July 1, 2004 |
A U.S. appeals court Wednesday upheld the government's antitrust settlement with Microsoft Corp. and rejected appeals for tougher remedies, handing a major victory to the world's largest software maker. The U.S. Court of Appeals for the District of Columbia turned down appeals from the state of Massachusetts and two high-tech industry groups that could have led to a redesign of the company's Windows operating system.
August 24, 2001 |
Veteran music-television executive Don Cornelius complained in a letter to the U.S. Justice Department Tuesday that Viacom Inc.'s MTV cable channel is violating antitrust laws by restricting artists who perform on its "Video Music Awards." The letter accused MTV of pressuring acts booked for the awards show to skip opportunities to perform on other programs, such as Cornelius' "Soul Train Lady of Soul Awards" program.
December 17, 2009 |
Federal regulators on Wednesday accused Intel Corp. of abusing its market dominance to stifle competition in a lawsuit that, instead of seeking monetary damages, would impose more painful, fundamental changes on the way the world's leading computer chip maker does business. The suit by the Federal Trade Commission reaches further than any of the other regulatory cases brought in recent years against Intel, which commands about 81% of the world's market for central processing units, the brains of computers and other electronic gear.
January 4, 2010 |
The NFL players, like football fans everywhere, will be focused on the playoffs this month and the fierce competition for a spot in the Super Bowl. Their lawyers, however, will be keeping an eye on the Supreme Court. On Jan. 13, the pro football owners will be asking the high court to rule for the first time that the NFL is shielded from antitrust laws because, while its teams compete on the playing field, they function in business as a "single entity." If the justices were to agree, the ramifications could be significant, not just for football but all pro sports leagues, say experts in sports law. Freed from the antitrust laws, owners could get together to restrict salaries for players and coaches and raise prices for everything from tickets to stocking caps.
October 3, 2006 |
Microsoft Corp. appealed a $357-million antitrust fine by European Union regulators. The European Commission, the EU's antitrust authority in Brussels, had penalized Microsoft in July for flouting an order to license information to rivals on how the company's Windows software communicates over a network. The appeal was filed with the European Court of First Instance, the EU's second-highest court.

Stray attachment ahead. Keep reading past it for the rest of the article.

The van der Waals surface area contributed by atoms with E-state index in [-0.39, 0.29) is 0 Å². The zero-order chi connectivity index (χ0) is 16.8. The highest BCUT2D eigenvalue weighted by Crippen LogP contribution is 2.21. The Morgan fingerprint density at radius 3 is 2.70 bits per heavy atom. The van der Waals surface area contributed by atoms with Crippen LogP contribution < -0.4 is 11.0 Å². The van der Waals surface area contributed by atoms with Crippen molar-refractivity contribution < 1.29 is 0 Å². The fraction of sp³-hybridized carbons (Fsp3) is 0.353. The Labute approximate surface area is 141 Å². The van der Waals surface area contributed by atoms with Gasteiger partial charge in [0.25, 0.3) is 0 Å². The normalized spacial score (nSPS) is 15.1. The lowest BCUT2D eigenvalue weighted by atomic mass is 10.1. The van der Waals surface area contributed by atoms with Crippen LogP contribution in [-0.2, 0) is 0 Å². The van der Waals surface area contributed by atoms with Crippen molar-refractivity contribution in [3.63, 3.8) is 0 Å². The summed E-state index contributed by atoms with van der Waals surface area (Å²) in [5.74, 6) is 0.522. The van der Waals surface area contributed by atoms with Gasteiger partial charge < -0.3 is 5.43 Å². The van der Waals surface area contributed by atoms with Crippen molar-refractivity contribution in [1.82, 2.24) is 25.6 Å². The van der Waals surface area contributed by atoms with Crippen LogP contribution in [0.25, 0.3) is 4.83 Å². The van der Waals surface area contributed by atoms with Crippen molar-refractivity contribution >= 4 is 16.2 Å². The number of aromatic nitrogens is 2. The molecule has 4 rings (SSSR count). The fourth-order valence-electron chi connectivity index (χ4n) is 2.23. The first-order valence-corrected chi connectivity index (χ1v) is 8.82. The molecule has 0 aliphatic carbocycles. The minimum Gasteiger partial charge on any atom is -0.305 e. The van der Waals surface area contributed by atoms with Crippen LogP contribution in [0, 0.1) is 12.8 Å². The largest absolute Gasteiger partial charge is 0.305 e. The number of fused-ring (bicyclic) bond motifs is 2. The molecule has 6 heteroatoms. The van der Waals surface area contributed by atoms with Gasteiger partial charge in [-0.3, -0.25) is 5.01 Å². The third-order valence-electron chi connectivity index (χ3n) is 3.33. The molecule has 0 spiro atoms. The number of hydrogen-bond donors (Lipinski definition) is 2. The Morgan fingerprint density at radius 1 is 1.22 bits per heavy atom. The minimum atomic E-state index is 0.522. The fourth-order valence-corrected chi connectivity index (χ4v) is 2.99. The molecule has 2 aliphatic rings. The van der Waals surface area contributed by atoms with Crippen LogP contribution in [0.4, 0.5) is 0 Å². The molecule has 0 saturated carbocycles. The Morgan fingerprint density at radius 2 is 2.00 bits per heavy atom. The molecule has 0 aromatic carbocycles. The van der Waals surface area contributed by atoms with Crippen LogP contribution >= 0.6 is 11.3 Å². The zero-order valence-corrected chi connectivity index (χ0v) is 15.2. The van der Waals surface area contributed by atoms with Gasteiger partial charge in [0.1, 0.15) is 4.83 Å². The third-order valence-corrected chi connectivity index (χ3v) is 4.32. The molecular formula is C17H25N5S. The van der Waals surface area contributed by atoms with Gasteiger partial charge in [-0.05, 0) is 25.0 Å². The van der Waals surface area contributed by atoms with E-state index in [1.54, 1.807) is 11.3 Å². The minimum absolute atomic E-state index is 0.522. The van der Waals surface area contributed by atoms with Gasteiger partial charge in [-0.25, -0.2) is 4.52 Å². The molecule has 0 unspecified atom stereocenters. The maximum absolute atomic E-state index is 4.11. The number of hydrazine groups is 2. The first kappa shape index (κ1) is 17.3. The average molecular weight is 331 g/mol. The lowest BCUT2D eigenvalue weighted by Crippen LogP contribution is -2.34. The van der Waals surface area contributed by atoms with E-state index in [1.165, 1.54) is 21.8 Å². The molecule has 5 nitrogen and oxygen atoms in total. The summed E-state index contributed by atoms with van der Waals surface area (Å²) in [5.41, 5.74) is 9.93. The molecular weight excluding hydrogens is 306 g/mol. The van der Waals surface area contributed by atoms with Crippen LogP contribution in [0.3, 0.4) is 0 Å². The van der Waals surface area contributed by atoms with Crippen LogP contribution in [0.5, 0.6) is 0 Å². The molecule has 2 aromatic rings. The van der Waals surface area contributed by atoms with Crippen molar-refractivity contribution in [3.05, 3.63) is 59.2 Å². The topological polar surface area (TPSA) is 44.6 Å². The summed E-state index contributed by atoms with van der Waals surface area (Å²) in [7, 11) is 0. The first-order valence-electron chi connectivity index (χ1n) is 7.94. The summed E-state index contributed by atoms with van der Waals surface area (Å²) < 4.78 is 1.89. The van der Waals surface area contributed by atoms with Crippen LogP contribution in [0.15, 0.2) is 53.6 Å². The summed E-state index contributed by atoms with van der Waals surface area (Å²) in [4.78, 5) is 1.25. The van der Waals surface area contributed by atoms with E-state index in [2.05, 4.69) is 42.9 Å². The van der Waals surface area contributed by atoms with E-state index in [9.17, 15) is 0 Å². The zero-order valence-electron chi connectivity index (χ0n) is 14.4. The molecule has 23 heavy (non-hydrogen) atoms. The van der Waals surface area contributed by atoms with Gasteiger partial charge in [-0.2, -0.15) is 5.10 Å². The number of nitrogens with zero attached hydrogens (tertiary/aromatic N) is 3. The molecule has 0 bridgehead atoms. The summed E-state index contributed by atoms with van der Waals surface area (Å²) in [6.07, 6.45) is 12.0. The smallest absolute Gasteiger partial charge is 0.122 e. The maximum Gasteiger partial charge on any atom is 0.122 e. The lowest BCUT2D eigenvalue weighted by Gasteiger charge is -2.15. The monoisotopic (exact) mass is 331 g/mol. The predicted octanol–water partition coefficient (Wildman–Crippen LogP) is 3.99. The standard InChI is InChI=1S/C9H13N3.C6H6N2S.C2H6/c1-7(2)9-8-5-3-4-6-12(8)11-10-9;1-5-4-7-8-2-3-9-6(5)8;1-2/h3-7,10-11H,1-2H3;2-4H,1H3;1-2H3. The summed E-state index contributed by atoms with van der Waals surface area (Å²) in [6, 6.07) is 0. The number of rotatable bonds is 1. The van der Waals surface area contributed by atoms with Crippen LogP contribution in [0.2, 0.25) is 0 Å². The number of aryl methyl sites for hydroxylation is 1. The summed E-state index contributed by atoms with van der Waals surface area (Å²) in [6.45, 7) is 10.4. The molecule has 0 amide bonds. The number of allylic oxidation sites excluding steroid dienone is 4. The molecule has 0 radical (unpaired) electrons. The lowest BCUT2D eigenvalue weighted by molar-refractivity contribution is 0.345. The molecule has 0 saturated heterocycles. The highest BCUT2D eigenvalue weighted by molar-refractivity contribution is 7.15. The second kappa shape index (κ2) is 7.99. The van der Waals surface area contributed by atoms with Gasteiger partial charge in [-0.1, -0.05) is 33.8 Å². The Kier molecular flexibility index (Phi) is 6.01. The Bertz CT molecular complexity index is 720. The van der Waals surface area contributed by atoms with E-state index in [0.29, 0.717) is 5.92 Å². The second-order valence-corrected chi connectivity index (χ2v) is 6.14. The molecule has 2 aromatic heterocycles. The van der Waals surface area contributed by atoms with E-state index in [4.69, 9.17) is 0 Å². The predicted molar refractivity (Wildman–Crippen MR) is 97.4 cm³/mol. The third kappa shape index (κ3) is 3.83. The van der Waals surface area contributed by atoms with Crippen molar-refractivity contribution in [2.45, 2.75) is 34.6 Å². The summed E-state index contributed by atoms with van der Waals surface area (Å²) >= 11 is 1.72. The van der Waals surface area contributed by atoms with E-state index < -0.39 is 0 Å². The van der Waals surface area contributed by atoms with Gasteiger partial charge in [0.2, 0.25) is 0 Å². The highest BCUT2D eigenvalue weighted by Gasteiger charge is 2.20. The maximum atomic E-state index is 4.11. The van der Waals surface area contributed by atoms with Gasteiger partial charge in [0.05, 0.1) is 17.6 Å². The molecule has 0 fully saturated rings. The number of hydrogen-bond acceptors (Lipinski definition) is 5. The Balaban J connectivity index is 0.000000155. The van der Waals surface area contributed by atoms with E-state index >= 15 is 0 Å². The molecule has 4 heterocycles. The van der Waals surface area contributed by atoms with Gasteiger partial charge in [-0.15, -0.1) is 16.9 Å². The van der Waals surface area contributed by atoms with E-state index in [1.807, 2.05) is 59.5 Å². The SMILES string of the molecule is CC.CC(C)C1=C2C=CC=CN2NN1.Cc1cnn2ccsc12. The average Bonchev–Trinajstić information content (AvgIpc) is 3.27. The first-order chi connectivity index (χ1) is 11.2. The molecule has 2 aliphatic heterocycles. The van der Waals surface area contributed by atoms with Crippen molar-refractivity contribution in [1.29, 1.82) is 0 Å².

June 15, 2004 |
The Supreme Court ruled that foreign companies cannot pursue antitrust claims in this country against overseas businesses for harmful transactions outside the United States. By an 8-0 vote, the justices in a price-fixing case involving a global cartel set aside a U.S. appeals court ruling that foreign buyers can bring a U.S. antitrust lawsuit against foreign firms if they can show that U.S. commerce was affected.
May 15, 1999 |
A federal appeals court rejected charges that Network Solutions Inc., the company that registers most Internet addresses, had violated antitrust laws by failing to expand the pool of Net locations. The Court of Appeals for the District of Columbia upheld a lower court ruling last year that the Herndon, Va., firm did nothing wrong when it refused to add Internet domains to the existing system that includes .com, .org and .net.
June 17, 2003 |
West Virginia settled its antitrust claims against Microsoft Corp., abandoning its appeal for tougher penalties against the software company. The pullout leaves just Massachusetts continuing the courtroom battle. The holdout states had asked for tougher sanctions than those included in a settlement between Microsoft, the Justice Department and 17 other states.
July 16, 1998 |
Federal prosecutors will seek to retry Japan's Nippon Paper Industries Co. on antitrust charges even though the company's landmark Boston federal court trial ended with a hung jury earlier this week, officials said. The announcement by the Justice Department could set up a replay of the trial against Nippon, which is accused of conspiring in 1990 with other Japanese paper makers to fix prices of thermal fax paper in the U.S. An attorney for Nippon, Alan M.